FMD of the brachial artery was measured to assess endothelial function. Also measured were pulse-wave velocity, BP, epicatechin and related metabolites, nitrite and nitrate, and advanced glycation end-product carboxymethyl lysine. The inflammation marker hs-interleukin 6 and the oxidative stress marker oxidized low-density lipoprotein (OxLDL) also were assessed.

The authors report that acute CF ingestion improved conduit artery function, with enhanced FMD and a maximum response at 2 hours after CF intake compared with placebo (P<0.001). This finding corresponded to a 53% flavanol-induced FMD increase with no change in nitroglycerin-mediated vasodilation. The improved vascular function was associated with increased plasma CF metabolites. CF were well tolerated and did not affect plasma potassium or pH levels, BP, or heart rate.

The subsequent chronic treatment study was conducted from January to November 2013. The authors report improved macrovascular function in the 24 patients who ingested CF for 30 days. FMD increased 18% in the CF group compared with baseline (P<0.001), which was a significantly greater increase (P<0.001) compared with the placebo group (n=25).

After the chronic treatment trial, no significant effects were observed between groups in aortic stiffness, intima-media thickness, plasma nitrate and nitrite, serum markers of inflammation, myocardial ischemia, or other clinical parameters. In the CF group, 1 serious adverse effect (bleeding) and 3 adverse effects (angina, dizziness, and reflux) occurred. In the placebo group, 3 adverse effects (pruritus and dizziness twice) were reported.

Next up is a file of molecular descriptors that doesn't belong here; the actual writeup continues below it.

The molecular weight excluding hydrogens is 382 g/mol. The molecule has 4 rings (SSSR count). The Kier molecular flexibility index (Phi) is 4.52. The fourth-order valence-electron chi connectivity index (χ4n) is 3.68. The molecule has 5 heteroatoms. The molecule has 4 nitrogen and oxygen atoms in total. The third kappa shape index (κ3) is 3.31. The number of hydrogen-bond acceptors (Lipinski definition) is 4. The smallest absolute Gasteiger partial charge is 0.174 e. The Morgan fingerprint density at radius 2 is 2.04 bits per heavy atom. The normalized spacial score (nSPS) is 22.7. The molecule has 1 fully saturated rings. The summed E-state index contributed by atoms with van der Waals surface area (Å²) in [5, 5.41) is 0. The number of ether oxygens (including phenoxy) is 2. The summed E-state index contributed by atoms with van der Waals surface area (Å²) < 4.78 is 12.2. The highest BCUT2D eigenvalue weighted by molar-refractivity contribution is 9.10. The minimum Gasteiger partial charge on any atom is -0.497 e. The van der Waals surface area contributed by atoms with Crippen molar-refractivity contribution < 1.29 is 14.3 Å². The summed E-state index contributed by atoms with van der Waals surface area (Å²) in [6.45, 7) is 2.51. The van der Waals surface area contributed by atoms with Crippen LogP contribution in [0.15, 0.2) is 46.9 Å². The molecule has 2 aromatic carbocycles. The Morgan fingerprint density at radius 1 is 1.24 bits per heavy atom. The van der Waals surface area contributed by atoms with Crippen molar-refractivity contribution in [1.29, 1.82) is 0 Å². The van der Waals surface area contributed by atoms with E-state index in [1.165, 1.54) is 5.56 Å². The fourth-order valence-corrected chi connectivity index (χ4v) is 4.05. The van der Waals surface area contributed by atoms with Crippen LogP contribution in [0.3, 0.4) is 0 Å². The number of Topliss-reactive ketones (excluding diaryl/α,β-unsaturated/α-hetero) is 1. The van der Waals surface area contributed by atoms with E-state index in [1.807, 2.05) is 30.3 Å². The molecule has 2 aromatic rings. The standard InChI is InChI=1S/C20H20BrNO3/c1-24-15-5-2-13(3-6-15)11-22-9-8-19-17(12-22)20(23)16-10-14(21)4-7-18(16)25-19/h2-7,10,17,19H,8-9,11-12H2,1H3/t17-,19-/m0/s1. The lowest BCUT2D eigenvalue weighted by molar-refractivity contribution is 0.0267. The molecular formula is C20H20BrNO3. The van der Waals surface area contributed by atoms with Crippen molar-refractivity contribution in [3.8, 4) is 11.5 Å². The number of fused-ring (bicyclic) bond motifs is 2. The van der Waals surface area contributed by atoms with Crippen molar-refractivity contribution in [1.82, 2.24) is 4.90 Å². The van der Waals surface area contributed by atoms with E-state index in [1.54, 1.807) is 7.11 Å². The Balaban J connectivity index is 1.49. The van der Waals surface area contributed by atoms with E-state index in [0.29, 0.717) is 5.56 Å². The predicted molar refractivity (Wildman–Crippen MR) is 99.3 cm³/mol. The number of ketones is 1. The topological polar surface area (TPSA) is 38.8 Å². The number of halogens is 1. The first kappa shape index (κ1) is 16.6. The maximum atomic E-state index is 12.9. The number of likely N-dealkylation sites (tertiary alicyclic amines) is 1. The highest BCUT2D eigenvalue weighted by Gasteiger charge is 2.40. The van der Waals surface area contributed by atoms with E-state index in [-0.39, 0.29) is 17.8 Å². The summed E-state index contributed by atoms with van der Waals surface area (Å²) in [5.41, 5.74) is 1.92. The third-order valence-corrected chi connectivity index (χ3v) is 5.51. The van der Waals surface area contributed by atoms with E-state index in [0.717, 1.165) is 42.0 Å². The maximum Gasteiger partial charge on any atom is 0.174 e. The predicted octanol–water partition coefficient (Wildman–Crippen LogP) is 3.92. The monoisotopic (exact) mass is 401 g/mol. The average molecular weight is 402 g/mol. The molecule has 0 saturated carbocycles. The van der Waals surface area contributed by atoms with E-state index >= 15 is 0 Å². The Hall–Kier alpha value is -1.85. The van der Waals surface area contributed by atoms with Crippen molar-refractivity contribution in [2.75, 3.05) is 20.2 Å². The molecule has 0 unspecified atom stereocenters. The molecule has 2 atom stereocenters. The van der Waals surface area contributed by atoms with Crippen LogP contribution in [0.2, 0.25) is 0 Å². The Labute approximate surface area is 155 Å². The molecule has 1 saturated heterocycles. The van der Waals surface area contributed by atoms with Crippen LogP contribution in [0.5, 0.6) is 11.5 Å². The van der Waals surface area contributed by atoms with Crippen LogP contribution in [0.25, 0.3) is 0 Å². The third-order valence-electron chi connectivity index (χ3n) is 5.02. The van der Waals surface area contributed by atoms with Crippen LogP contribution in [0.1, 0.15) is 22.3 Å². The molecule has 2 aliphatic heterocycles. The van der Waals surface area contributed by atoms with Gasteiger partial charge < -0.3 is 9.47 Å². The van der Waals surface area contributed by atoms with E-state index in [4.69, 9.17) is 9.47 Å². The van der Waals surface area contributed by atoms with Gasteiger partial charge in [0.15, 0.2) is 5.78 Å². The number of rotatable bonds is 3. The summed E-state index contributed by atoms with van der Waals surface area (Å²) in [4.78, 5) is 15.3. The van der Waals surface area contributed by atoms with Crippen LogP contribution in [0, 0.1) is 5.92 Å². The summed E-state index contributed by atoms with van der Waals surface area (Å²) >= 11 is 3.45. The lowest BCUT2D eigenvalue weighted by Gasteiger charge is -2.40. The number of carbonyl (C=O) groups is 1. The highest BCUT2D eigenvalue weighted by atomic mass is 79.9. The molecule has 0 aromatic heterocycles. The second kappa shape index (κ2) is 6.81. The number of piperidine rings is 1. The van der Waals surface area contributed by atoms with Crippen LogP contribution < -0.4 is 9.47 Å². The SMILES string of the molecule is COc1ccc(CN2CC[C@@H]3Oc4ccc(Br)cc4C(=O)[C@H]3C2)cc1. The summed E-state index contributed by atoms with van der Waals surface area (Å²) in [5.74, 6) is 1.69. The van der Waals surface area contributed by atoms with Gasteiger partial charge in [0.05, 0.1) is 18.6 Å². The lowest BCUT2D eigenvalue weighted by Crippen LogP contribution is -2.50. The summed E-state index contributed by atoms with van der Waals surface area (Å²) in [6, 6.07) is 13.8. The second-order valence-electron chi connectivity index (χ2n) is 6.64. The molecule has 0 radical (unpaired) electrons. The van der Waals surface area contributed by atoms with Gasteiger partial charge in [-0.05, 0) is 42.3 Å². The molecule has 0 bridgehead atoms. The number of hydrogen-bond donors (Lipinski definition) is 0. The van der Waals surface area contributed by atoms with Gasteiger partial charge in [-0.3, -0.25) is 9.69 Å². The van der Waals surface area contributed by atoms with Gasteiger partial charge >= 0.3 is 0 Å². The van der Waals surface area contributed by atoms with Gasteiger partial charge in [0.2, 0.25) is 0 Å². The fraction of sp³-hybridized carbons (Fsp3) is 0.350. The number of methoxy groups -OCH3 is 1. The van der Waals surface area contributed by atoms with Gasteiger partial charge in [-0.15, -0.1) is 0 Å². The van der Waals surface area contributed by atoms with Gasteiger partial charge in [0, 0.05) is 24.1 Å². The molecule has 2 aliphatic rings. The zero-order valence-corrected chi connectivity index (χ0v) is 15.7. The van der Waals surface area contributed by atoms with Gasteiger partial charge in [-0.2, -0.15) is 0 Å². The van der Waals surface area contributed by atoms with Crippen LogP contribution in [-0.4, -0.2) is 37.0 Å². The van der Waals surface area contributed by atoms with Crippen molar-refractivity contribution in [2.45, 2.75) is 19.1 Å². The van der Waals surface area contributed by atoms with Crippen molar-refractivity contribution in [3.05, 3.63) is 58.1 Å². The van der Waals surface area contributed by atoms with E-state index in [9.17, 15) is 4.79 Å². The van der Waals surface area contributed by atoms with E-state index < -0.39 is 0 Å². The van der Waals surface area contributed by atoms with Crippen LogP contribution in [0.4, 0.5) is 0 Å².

To investigate the potential interaction and impact of CF on HD-induced acute vascular dysfunction, the authors performed measurements before, during, and after a single HD session. They found that a single CF ingestion alleviated HD-induced vascular dysfunction during and after HD compared with placebo (P<0.001) and was associated with reduced systolic BP during HD and reduced diastolic BP after HD.

Despite the studies' limitations noted by the authors (measuring only surrogate outcomes, inclusion of patients on maintenance HD, and not preselecting those with ESRD caused by other diseases in which CF might have had a different effect), they conclude that their results show "CF ingestion is well tolerated and improves endothelial functions in ESRD patients. CF mitigate chronic and HD-induced vascular dysfunction in ESRD" and may potentially "ameliorate vascular dysfunction in this high-risk population." Mars Symbioscience partially funded the study and provided the CF test products and analytical standards.

Shari Henson